in: Reviews

October 4, 2011

Discovery Ensemble Delivers Stunning Results

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There is a great deal of talk these days about “mission statements,”  and such proclamations seem worthwhile when one encounters a musical organization which truly lives up to its stated ideals.  Sunday afternoon, October 2, at Sanders Theatre, we were treated  by the Discovery Ensemble to an energetic, informed, committed and altogether inspiring program that spoke eloquently to the goals of this group.

Music Director Courtney Lewis  has molded his players, some of the area’s finest young students/professionals,  into a chamber orchestra of impressive accomplishment.  He is also a very creative programmer, as Sunday’s concert proved, and he’s as at home with modern music as he is with a Beethoven Symphony.

Britten’s fascinating Variations on a Theme of Frank Bridge, written in haste to meet a deadline, established Britten (in 1937 at the age of 24) as a composer to be reckoned with.  From the opening bold gestures, it was clear that Lewis loves this music and that he had imparted that affection, as well as a generous dose of insight,  to his stellar band, who played as though their lives depended on it.  The music ranges from original to eclectic, and was intended originally to hint at characteristics of Bridge’s personality (a colleague talked Britten out of that idea, and the movements are named, ranging broadly, from a “Wiener Walzer” to a Funeral March.)   The music spins along with dizzying color, ingenious use of dynamics (beautifully realized in this performance), a tonal language which seems unusually mature for the 24-year-old Britten, and a wide variety of textures and harmonic/melodic expression which range from lightest gossamer to rich, quasi-Romantic sumptuousness.

The performance was handled cogently and convincingly in a way that invited the listener into its sound world, at the same time flowing inexorably, seamlessly and with perfect timing from one movement to the next.  This has to be difficult music to play, but none of the players seemed vexed or challenged by the extreme demands of range or dynamic, and they were clearly enjoying every minute of it.  They resembled a field of grass through which the wind blew, in a manner which reminded me of the Cleveland Orchestra in the days of George Szell.  I found myself wishing it hadn’t ended so soon, and grateful for the opportunity to have heard this fascinating work.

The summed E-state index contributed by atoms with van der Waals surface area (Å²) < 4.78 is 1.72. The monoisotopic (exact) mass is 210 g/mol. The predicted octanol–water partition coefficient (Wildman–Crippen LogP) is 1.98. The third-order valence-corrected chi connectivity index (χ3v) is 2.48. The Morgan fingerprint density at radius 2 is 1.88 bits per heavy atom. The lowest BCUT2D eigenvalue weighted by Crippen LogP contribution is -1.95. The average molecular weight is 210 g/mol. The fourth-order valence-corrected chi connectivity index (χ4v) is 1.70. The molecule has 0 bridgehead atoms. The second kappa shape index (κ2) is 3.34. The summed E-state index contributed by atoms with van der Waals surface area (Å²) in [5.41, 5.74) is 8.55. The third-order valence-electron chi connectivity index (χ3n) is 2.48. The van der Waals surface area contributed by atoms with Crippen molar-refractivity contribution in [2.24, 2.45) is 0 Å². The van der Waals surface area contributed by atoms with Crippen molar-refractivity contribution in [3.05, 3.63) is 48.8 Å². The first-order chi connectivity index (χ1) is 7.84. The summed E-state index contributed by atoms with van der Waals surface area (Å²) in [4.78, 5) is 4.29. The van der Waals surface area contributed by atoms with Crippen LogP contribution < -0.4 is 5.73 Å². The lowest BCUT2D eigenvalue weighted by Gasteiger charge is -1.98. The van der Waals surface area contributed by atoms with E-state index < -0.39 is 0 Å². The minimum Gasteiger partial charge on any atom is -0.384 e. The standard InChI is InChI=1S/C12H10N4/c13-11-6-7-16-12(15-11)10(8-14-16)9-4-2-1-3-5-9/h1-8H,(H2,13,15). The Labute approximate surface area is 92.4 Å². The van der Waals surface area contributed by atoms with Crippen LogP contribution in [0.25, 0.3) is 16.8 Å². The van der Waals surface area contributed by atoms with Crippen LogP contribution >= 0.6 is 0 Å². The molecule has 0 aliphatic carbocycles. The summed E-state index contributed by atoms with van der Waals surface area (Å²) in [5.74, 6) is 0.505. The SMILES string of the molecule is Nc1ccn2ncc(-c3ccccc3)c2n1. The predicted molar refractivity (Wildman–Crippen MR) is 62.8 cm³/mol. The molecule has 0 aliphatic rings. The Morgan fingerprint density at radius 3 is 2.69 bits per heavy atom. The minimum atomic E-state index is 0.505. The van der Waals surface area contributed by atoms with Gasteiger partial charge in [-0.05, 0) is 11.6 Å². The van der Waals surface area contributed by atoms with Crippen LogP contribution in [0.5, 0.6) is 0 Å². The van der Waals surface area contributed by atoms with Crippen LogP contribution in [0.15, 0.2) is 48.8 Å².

Swiss composer Frank Martin’s Six Monologues from “Jedermann” were next on the program, when the orchestra was joined by baritone Christopheren Nomura.  Martin’s desire to write for a broad audience, and his own adaptation of the 12-tone scale — very different from Schoenberg’s, were evident here, though the score is not, to my ears, one of Martin’s most interesting works.  Nonetheless, Nomura’s compelling delivery and Lewis and the orchestra’s sensitive accompaniment made of this rather dark music all it possibly could have been.  The baritone has a stage presence which aurally and visually takes one squarely into the heart of these gripping texts, in which the facing of death is struggled with, and ultimately embraced, in a traditionally Christian way.

Rounding out the program was a vigorous, transparent and altogether satisfying reading of the Beethoven 7th Symphony.  The tempos were — to say the least — brisk, and I wondered at the start of the famous second movement whether too fast, but within a few moments it felt exactly right, as phrases unfurled in an utterly convincing way.  This was a performance which was rich but completely  lucid at the same time.  Lewis may look the part of matinee-idol on the podium, but his musical intelligence and depth go far beyond mere visceral energy: the dynamics,  clear textures, and depth of insight he drew from the orchestra were all at the service of the music.  We went out into the late afternoon grateful for a program which had elevated and inspired us in all the right ways.  Don’t miss the Discovery Ensemble’s upcoming programs on Nov 6 and April 13.

Brian Jones is Emeritus Director of Music and Organist at Trinity Church, Copley Square, Boston, where he directed an acclaimed program from 1984-2004. Active as organ solo artist and guest conductor, he has performed widely in the United States, Canada, England, Mexico, and Bermuda. His website is www.brianjonesmusic.com.

 

1 Comment

  1. As is always the case, The Discovery Ensemble Concert was thrilling and memorable in every way.

    The Britten is one of the most technically difficult pieces in music…most major orchestras find it impossible to perform! These young musicians made it appear easy under the inspired direction of Courtney Lewis.

    The Martin, a unique and fascinating work needs repeated hearings to fully absorb its complex fabric.

    The Beethoven 7th had listeners on the edge of their seats…rarely has it been performed in such
    an exciting. emotional interpretation.

    The small but very enthusiastic audience will hopefully urge friends to attend the next concert.

    Alas, The Discovery Ensemble still remains New England’s best kept classical music secret.

    Comment by Ed Burke — October 7, 2011 at 6:32 pm

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